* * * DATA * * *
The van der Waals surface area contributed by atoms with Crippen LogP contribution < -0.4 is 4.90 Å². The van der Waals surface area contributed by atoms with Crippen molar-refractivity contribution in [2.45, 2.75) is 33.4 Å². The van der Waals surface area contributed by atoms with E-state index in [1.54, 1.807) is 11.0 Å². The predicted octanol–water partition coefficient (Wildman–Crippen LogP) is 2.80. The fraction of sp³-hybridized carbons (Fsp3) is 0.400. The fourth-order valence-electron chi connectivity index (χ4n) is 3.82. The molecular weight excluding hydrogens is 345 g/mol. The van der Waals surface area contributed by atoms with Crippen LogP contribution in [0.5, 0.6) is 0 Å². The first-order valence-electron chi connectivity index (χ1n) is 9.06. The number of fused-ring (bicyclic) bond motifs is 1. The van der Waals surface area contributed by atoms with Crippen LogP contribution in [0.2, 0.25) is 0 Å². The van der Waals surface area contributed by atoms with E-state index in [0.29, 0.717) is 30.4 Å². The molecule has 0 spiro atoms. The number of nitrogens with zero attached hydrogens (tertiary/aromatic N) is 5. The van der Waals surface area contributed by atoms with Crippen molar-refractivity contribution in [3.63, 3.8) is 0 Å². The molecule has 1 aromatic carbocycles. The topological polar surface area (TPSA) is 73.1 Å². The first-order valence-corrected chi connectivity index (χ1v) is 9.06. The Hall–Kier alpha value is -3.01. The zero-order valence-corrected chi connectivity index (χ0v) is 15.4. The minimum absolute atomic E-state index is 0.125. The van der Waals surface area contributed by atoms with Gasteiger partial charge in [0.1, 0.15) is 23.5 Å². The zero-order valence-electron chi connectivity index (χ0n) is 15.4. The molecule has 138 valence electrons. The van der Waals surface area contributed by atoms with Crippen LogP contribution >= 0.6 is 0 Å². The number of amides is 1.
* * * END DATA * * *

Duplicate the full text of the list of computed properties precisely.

The van der Waals surface area contributed by atoms with Crippen LogP contribution < -0.4 is 4.90 Å². The van der Waals surface area contributed by atoms with Crippen molar-refractivity contribution in [2.45, 2.75) is 33.4 Å². The van der Waals surface area contributed by atoms with E-state index in [1.54, 1.807) is 11.0 Å². The predicted octanol–water partition coefficient (Wildman–Crippen LogP) is 2.80. The fraction of sp³-hybridized carbons (Fsp3) is 0.400. The fourth-order valence-electron chi connectivity index (χ4n) is 3.82. The molecular weight excluding hydrogens is 345 g/mol. The van der Waals surface area contributed by atoms with Crippen LogP contribution in [0.5, 0.6) is 0 Å². The first-order valence-electron chi connectivity index (χ1n) is 9.06. The number of fused-ring (bicyclic) bond motifs is 1. The van der Waals surface area contributed by atoms with Crippen LogP contribution in [0.2, 0.25) is 0 Å². The van der Waals surface area contributed by atoms with E-state index in [0.29, 0.717) is 30.4 Å². The molecule has 0 spiro atoms. The number of nitrogens with zero attached hydrogens (tertiary/aromatic N) is 5. The van der Waals surface area contributed by atoms with Crippen molar-refractivity contribution in [3.63, 3.8) is 0 Å². The molecule has 1 aromatic carbocycles. The topological polar surface area (TPSA) is 73.1 Å². The first-order valence-corrected chi connectivity index (χ1v) is 9.06. The Hall–Kier alpha value is -3.01. The zero-order valence-corrected chi connectivity index (χ0v) is 15.4. The minimum absolute atomic E-state index is 0.125. The van der Waals surface area contributed by atoms with Gasteiger partial charge in [0.1, 0.15) is 23.5 Å². The zero-order valence-electron chi connectivity index (χ0n) is 15.4. The molecule has 138 valence electrons. The van der Waals surface area contributed by atoms with Crippen LogP contribution >= 0.6 is 0 Å². The number of amides is 1.